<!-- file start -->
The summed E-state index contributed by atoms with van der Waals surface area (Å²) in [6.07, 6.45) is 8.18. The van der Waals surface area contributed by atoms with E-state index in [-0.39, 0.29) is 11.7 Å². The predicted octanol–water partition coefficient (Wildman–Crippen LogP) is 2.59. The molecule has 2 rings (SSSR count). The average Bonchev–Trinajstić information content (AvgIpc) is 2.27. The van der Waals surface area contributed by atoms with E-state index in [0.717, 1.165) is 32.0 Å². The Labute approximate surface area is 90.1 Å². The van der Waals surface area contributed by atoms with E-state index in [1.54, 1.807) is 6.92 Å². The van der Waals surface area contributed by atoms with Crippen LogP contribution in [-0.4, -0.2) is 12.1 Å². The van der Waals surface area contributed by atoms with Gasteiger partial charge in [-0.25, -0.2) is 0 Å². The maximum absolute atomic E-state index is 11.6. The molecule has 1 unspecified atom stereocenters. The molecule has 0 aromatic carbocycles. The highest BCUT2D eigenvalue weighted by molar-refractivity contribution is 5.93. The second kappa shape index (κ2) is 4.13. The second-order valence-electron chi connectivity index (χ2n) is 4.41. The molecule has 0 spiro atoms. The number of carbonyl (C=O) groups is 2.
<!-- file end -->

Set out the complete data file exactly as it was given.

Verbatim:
The summed E-state index contributed by atoms with van der Waals surface area (Å²) in [6.07, 6.45) is 8.18. The van der Waals surface area contributed by atoms with E-state index in [-0.39, 0.29) is 11.7 Å². The predicted octanol–water partition coefficient (Wildman–Crippen LogP) is 2.59. The molecule has 2 rings (SSSR count). The average Bonchev–Trinajstić information content (AvgIpc) is 2.27. The van der Waals surface area contributed by atoms with E-state index in [0.717, 1.165) is 32.0 Å². The Labute approximate surface area is 90.1 Å². The van der Waals surface area contributed by atoms with E-state index in [1.54, 1.807) is 6.92 Å². The van der Waals surface area contributed by atoms with Crippen LogP contribution in [-0.4, -0.2) is 12.1 Å². The van der Waals surface area contributed by atoms with Gasteiger partial charge in [-0.25, -0.2) is 0 Å². The maximum absolute atomic E-state index is 11.6. The molecule has 1 unspecified atom stereocenters. The molecule has 0 aromatic carbocycles. The highest BCUT2D eigenvalue weighted by molar-refractivity contribution is 5.93. The second kappa shape index (κ2) is 4.13. The second-order valence-electron chi connectivity index (χ2n) is 4.41. The molecule has 0 spiro atoms. The number of carbonyl (C=O) groups is 2.